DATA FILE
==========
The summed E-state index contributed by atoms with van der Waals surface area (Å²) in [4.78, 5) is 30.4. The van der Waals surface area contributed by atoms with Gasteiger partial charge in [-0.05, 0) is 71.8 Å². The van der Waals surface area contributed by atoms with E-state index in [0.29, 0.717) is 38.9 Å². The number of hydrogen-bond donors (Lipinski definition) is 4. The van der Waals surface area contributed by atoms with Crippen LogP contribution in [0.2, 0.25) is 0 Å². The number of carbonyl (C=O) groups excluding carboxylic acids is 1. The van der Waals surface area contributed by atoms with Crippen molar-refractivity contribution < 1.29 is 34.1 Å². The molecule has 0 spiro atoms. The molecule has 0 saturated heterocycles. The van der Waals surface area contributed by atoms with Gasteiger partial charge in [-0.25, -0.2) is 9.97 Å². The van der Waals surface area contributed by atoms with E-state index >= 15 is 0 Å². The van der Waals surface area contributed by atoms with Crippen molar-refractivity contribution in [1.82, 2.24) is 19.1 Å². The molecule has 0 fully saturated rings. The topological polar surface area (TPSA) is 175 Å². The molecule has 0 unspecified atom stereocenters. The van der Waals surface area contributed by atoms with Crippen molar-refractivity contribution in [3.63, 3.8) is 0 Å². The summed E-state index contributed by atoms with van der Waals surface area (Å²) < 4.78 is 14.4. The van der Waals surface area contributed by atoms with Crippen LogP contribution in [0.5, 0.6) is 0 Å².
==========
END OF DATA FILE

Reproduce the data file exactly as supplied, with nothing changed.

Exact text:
The summed E-state index contributed by atoms with van der Waals surface area (Å²) in [4.78, 5) is 30.4. The van der Waals surface area contributed by atoms with Gasteiger partial charge in [-0.05, 0) is 71.8 Å². The van der Waals surface area contributed by atoms with E-state index in [0.29, 0.717) is 38.9 Å². The number of hydrogen-bond donors (Lipinski definition) is 4. The van der Waals surface area contributed by atoms with Crippen LogP contribution in [0.2, 0.25) is 0 Å². The number of carbonyl (C=O) groups excluding carboxylic acids is 1. The van der Waals surface area contributed by atoms with Crippen molar-refractivity contribution < 1.29 is 34.1 Å². The molecule has 0 spiro atoms. The molecule has 0 saturated heterocycles. The van der Waals surface area contributed by atoms with Gasteiger partial charge in [-0.25, -0.2) is 9.97 Å². The van der Waals surface area contributed by atoms with E-state index >= 15 is 0 Å². The van der Waals surface area contributed by atoms with Crippen molar-refractivity contribution in [1.82, 2.24) is 19.1 Å². The molecule has 0 fully saturated rings. The topological polar surface area (TPSA) is 175 Å². The molecule has 0 unspecified atom stereocenters. The van der Waals surface area contributed by atoms with Crippen molar-refractivity contribution in [3.63, 3.8) is 0 Å². The summed E-state index contributed by atoms with van der Waals surface area (Å²) < 4.78 is 14.4. The van der Waals surface area contributed by atoms with Crippen LogP contribution in [0.5, 0.6) is 0 Å².